Over five years, Zoe Leonard sewed together skins of fruit. The artist chose not to preserve the resulting work, Strange Fruit (1992–97), intending for its decay to be on view. Currently on display in Zoe Leonard: Survey, the work hasn’t been seen publicly since 2001. Strange Fruit was made in the mid-1990s, during the AIDS crisis, before any effective treatments for HIV had been developed. Disproportionately affecting the gay community, the disease was heavily stigmatized. It was years into the epidemic before the U.S. government began to support research, treatment, and education about transmission. By 1997, more than sixty thousand New Yorkers had died of HIV/AIDS. The work’s title is taken from the song “Strange Fruit,” first recorded by Billie Holiday in 1939, whose lyrics describe the lynching of African Americans. Using imagery often associated with the tradition of vanitas painting, and foregrounding the changing state of the work over time, Strange Fruit offers us a contemporary variant on the still life.
On the occasion of the work’s display at the Whitney, on Saturday, March 24, Gregg Bordowitz, Jonah Groeneboer, Katherine Hubbard, Fred Moten, Cameron Rowland, and Christian Scheidemann will reflect on its historical inflections, its relevance and resonance today, and its very specific material existence. We will also livestream the program on Youtube.
[Installation view of Zoe Leonard (b. 1961), Strange Fruit, 1992-97. Orange, banana, grapefruit, lemon, and avocado peels with thread, zippers, buttons, sinew, needles, plastic, wire, stickers, fabric, and trim wax, dimensions variable. Collection of the Philadelphia Museum of Art; purchased with funds contributed by the Dietrich Foundation and with the partial gift of the artist and the Paula Cooper Gallery, 1998. Image courtesy the Philadelphia Museum of Art. Photograph by Graydon Wood]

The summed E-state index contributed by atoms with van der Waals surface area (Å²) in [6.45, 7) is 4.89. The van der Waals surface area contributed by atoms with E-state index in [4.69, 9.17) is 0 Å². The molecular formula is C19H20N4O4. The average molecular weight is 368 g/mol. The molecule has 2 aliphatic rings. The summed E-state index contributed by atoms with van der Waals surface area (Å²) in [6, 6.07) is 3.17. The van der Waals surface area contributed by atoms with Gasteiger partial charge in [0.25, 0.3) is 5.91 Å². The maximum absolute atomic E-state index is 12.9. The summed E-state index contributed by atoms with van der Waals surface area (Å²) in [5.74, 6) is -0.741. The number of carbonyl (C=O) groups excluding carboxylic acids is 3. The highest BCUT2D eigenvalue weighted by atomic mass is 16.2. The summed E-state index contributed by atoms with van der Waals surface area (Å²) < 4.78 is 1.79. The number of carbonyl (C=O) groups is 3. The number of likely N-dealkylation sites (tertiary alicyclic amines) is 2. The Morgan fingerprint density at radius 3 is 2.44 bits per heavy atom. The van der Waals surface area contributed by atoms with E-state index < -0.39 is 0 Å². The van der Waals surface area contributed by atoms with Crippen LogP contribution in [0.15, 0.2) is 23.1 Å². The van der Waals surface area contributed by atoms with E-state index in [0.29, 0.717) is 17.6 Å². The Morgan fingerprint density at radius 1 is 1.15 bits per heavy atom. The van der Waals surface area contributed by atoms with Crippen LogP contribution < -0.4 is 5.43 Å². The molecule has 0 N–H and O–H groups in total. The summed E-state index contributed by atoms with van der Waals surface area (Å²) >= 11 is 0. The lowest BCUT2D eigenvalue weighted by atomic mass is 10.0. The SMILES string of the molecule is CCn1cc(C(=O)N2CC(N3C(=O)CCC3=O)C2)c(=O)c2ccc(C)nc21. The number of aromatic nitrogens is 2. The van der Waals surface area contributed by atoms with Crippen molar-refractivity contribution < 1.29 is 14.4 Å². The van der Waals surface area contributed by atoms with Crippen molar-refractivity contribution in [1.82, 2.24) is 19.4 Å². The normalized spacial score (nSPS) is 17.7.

“Instead of growing twisted like a gnarled tree inside myself, I am able to dance out my anger and my frustrations. Yes, I have danced about lynchings, protested in dance against Jim Crow cars and systems which created sharecropping. I have attacked racial prejudices in all forms…” —Pearl Primus, Dance Magazine, November 1968.
Strange Fruit, Volume I is a collection of stories from African American history that exemplifies success in the face of great adversity. This unique graphic anthology offers historical and cultural commentary on nine uncelebrated heroes whose stories are not often found in history books.
Among the stories included are: Henry “Box” Brown, who escaped from slavery by mailing himself to Philadelphia; Alexander Crummel and the Noyes Academy, the first integrated school in America, established in the 1830s; Marshall “Major” Taylor, a.k.a. the Black Cyclone, the first black champion in any sport; and Bass Reeves, the most successful lawman in the Old West.
Written and illustrated by Joel Christian Gill, the diverse art beautifully captures the spirit of each remarkable individual and opens a window into an important part of American history.
That is about the ugliest song I have ever heard. Ugly in the sense that it is violent, and tears at the guts of what white people have done to my people in this country. I mean, it really opens up the wound completely raw. When you think of a man hanging from a tree, and to call him ‘strange fruit’ …